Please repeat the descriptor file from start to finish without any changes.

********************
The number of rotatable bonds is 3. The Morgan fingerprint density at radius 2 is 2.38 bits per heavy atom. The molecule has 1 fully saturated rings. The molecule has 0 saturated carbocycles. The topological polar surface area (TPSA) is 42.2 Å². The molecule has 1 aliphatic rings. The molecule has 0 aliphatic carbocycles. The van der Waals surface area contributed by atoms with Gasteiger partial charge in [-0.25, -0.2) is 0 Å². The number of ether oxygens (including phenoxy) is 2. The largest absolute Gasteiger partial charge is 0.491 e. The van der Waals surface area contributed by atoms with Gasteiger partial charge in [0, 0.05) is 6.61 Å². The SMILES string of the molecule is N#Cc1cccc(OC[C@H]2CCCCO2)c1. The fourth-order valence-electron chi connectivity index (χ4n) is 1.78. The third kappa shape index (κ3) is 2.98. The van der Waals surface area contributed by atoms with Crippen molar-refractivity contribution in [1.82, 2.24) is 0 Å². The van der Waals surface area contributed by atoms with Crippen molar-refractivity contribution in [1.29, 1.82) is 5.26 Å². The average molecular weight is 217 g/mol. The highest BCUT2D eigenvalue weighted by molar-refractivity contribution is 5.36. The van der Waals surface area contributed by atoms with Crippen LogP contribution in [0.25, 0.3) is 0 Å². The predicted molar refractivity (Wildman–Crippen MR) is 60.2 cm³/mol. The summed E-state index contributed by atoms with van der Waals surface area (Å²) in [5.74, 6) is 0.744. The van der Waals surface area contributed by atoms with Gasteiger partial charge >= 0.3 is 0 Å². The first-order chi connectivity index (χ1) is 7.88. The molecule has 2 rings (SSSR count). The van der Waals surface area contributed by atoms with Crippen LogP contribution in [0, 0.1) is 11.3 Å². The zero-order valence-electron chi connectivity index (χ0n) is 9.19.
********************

The number of rotatable bonds is 3. The Morgan fingerprint density at radius 2 is 2.38 bits per heavy atom. The molecule has 1 fully saturated rings. The molecule has 0 saturated carbocycles. The topological polar surface area (TPSA) is 42.2 Å². The molecule has 1 aliphatic rings. The molecule has 0 aliphatic carbocycles. The van der Waals surface area contributed by atoms with Gasteiger partial charge in [-0.25, -0.2) is 0 Å². The number of ether oxygens (including phenoxy) is 2. The largest absolute Gasteiger partial charge is 0.491 e. The van der Waals surface area contributed by atoms with Gasteiger partial charge in [0, 0.05) is 6.61 Å². The SMILES string of the molecule is N#Cc1cccc(OC[C@H]2CCCCO2)c1. The fourth-order valence-electron chi connectivity index (χ4n) is 1.78. The third kappa shape index (κ3) is 2.98. The van der Waals surface area contributed by atoms with Crippen molar-refractivity contribution in [1.82, 2.24) is 0 Å². The van der Waals surface area contributed by atoms with Crippen molar-refractivity contribution in [1.29, 1.82) is 5.26 Å². The average molecular weight is 217 g/mol. The highest BCUT2D eigenvalue weighted by molar-refractivity contribution is 5.36. The van der Waals surface area contributed by atoms with Crippen LogP contribution in [0.25, 0.3) is 0 Å². The predicted molar refractivity (Wildman–Crippen MR) is 60.2 cm³/mol. The summed E-state index contributed by atoms with van der Waals surface area (Å²) in [5.74, 6) is 0.744. The van der Waals surface area contributed by atoms with Gasteiger partial charge >= 0.3 is 0 Å². The first-order chi connectivity index (χ1) is 7.88. The molecule has 2 rings (SSSR count). The van der Waals surface area contributed by atoms with Crippen LogP contribution in [0, 0.1) is 11.3 Å². The zero-order valence-electron chi connectivity index (χ0n) is 9.19.